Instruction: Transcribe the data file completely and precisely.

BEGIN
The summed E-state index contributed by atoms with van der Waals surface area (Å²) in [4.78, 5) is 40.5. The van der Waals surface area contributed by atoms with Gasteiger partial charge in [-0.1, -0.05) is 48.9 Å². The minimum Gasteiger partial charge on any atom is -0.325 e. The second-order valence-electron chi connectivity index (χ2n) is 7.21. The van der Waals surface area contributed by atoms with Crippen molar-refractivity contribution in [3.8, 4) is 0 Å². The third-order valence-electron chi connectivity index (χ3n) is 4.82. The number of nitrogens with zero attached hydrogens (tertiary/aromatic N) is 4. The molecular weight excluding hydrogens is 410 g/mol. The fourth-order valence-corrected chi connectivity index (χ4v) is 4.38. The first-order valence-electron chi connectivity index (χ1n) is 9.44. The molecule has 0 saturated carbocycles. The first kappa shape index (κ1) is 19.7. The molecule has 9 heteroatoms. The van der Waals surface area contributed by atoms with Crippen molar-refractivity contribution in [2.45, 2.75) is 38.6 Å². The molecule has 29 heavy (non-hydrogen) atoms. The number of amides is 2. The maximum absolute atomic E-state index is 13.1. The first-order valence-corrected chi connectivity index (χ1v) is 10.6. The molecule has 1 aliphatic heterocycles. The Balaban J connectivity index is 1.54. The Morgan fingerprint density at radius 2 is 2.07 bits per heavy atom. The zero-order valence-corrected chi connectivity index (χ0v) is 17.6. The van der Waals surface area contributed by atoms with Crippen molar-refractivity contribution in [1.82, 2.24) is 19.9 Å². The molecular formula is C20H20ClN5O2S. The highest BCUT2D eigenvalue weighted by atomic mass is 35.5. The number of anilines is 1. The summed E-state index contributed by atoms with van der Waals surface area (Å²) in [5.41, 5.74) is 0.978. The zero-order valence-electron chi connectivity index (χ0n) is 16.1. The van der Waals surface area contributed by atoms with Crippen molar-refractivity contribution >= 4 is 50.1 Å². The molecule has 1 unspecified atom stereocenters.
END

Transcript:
The summed E-state index contributed by atoms with van der Waals surface area (Å²) in [4.78, 5) is 40.5. The van der Waals surface area contributed by atoms with Gasteiger partial charge in [-0.1, -0.05) is 48.9 Å². The minimum Gasteiger partial charge on any atom is -0.325 e. The second-order valence-electron chi connectivity index (χ2n) is 7.21. The van der Waals surface area contributed by atoms with Crippen molar-refractivity contribution in [3.8, 4) is 0 Å². The third-order valence-electron chi connectivity index (χ3n) is 4.82. The number of nitrogens with zero attached hydrogens (tertiary/aromatic N) is 4. The molecular weight excluding hydrogens is 410 g/mol. The fourth-order valence-corrected chi connectivity index (χ4v) is 4.38. The first-order valence-electron chi connectivity index (χ1n) is 9.44. The molecule has 0 saturated carbocycles. The first kappa shape index (κ1) is 19.7. The molecule has 9 heteroatoms. The van der Waals surface area contributed by atoms with Crippen molar-refractivity contribution in [2.45, 2.75) is 38.6 Å². The molecule has 29 heavy (non-hydrogen) atoms. The number of amides is 2. The maximum absolute atomic E-state index is 13.1. The first-order valence-corrected chi connectivity index (χ1v) is 10.6. The molecule has 1 aliphatic heterocycles. The Balaban J connectivity index is 1.54. The Morgan fingerprint density at radius 2 is 2.07 bits per heavy atom. The zero-order valence-corrected chi connectivity index (χ0v) is 17.6. The van der Waals surface area contributed by atoms with Crippen molar-refractivity contribution in [1.82, 2.24) is 19.9 Å². The molecular formula is C20H20ClN5O2S. The highest BCUT2D eigenvalue weighted by atomic mass is 35.5. The number of anilines is 1. The summed E-state index contributed by atoms with van der Waals surface area (Å²) in [5.41, 5.74) is 0.978. The zero-order valence-electron chi connectivity index (χ0n) is 16.1. The van der Waals surface area contributed by atoms with Crippen molar-refractivity contribution >= 4 is 50.1 Å². The molecule has 1 unspecified atom stereocenters.